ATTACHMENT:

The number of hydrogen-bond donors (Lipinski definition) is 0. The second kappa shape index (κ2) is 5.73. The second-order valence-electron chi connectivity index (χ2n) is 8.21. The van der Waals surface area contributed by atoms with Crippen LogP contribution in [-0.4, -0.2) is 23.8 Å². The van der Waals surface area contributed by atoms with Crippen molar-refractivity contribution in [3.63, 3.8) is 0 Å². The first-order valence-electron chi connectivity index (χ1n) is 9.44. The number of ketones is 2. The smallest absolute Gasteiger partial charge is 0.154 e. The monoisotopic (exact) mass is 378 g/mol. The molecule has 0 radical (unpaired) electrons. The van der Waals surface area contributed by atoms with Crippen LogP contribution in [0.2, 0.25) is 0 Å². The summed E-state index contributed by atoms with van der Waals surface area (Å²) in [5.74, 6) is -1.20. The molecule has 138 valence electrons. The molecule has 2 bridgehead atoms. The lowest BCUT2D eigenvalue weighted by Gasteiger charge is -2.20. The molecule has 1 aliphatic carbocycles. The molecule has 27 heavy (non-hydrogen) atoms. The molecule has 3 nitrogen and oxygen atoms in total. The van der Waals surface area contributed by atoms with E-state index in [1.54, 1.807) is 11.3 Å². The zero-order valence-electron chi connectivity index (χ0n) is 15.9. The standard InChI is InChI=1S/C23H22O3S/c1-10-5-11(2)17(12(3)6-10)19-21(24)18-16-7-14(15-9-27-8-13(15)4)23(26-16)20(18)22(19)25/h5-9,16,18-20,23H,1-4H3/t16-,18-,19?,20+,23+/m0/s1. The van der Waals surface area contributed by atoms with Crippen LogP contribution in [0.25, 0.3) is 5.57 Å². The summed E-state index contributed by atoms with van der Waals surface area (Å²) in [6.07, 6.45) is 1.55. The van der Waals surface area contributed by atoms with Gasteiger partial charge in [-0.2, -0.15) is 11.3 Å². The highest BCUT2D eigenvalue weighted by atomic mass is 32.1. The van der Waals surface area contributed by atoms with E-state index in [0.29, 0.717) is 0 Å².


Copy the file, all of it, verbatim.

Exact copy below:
The number of hydrogen-bond donors (Lipinski definition) is 0. The second kappa shape index (κ2) is 5.73. The second-order valence-electron chi connectivity index (χ2n) is 8.21. The van der Waals surface area contributed by atoms with Crippen LogP contribution in [-0.4, -0.2) is 23.8 Å². The van der Waals surface area contributed by atoms with Crippen molar-refractivity contribution in [3.63, 3.8) is 0 Å². The first-order valence-electron chi connectivity index (χ1n) is 9.44. The number of ketones is 2. The smallest absolute Gasteiger partial charge is 0.154 e. The monoisotopic (exact) mass is 378 g/mol. The molecule has 0 radical (unpaired) electrons. The van der Waals surface area contributed by atoms with Crippen LogP contribution in [0.2, 0.25) is 0 Å². The summed E-state index contributed by atoms with van der Waals surface area (Å²) in [5.74, 6) is -1.20. The molecule has 138 valence electrons. The molecule has 2 bridgehead atoms. The lowest BCUT2D eigenvalue weighted by Gasteiger charge is -2.20. The molecule has 1 aliphatic carbocycles. The molecule has 27 heavy (non-hydrogen) atoms. The molecule has 3 nitrogen and oxygen atoms in total. The van der Waals surface area contributed by atoms with E-state index in [1.54, 1.807) is 11.3 Å². The zero-order valence-electron chi connectivity index (χ0n) is 15.9. The standard InChI is InChI=1S/C23H22O3S/c1-10-5-11(2)17(12(3)6-10)19-21(24)18-16-7-14(15-9-27-8-13(15)4)23(26-16)20(18)22(19)25/h5-9,16,18-20,23H,1-4H3/t16-,18-,19?,20+,23+/m0/s1. The van der Waals surface area contributed by atoms with Crippen LogP contribution in [0.25, 0.3) is 5.57 Å². The summed E-state index contributed by atoms with van der Waals surface area (Å²) in [6.07, 6.45) is 1.55. The van der Waals surface area contributed by atoms with Gasteiger partial charge in [-0.2, -0.15) is 11.3 Å². The highest BCUT2D eigenvalue weighted by atomic mass is 32.1. The van der Waals surface area contributed by atoms with E-state index in [0.29, 0.717) is 0 Å².